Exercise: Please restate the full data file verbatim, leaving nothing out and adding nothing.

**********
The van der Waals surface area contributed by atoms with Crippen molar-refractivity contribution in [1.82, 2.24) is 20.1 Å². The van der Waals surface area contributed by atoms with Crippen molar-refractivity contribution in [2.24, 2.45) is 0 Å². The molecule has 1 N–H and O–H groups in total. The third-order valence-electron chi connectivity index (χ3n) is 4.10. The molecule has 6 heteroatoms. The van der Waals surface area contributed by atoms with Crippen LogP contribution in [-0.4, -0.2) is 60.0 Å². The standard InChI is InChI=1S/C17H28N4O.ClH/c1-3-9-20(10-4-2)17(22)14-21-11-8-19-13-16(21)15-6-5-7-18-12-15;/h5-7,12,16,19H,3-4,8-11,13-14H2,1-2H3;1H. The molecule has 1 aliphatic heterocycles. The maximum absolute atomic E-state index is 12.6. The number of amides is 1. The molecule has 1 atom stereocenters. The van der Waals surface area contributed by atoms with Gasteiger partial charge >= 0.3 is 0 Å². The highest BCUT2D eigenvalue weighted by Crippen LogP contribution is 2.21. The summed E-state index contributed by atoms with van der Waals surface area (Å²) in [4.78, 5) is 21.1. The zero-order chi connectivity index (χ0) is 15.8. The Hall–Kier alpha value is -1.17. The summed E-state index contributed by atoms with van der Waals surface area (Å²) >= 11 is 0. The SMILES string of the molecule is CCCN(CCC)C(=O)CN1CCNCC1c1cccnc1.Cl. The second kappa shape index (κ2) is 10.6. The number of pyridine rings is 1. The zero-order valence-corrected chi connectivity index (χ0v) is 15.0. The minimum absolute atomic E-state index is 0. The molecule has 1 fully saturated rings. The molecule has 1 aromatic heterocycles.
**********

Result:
The van der Waals surface area contributed by atoms with Crippen molar-refractivity contribution in [1.82, 2.24) is 20.1 Å². The van der Waals surface area contributed by atoms with Crippen molar-refractivity contribution in [2.24, 2.45) is 0 Å². The molecule has 1 N–H and O–H groups in total. The third-order valence-electron chi connectivity index (χ3n) is 4.10. The molecule has 6 heteroatoms. The van der Waals surface area contributed by atoms with Crippen LogP contribution in [-0.4, -0.2) is 60.0 Å². The standard InChI is InChI=1S/C17H28N4O.ClH/c1-3-9-20(10-4-2)17(22)14-21-11-8-19-13-16(21)15-6-5-7-18-12-15;/h5-7,12,16,19H,3-4,8-11,13-14H2,1-2H3;1H. The molecule has 1 aliphatic heterocycles. The maximum absolute atomic E-state index is 12.6. The number of amides is 1. The molecule has 1 atom stereocenters. The van der Waals surface area contributed by atoms with Gasteiger partial charge >= 0.3 is 0 Å². The highest BCUT2D eigenvalue weighted by Crippen LogP contribution is 2.21. The summed E-state index contributed by atoms with van der Waals surface area (Å²) in [4.78, 5) is 21.1. The zero-order chi connectivity index (χ0) is 15.8. The Hall–Kier alpha value is -1.17. The summed E-state index contributed by atoms with van der Waals surface area (Å²) >= 11 is 0. The SMILES string of the molecule is CCCN(CCC)C(=O)CN1CCNCC1c1cccnc1.Cl. The second kappa shape index (κ2) is 10.6. The number of pyridine rings is 1. The zero-order valence-corrected chi connectivity index (χ0v) is 15.0. The minimum absolute atomic E-state index is 0. The molecule has 1 fully saturated rings. The molecule has 1 aromatic heterocycles.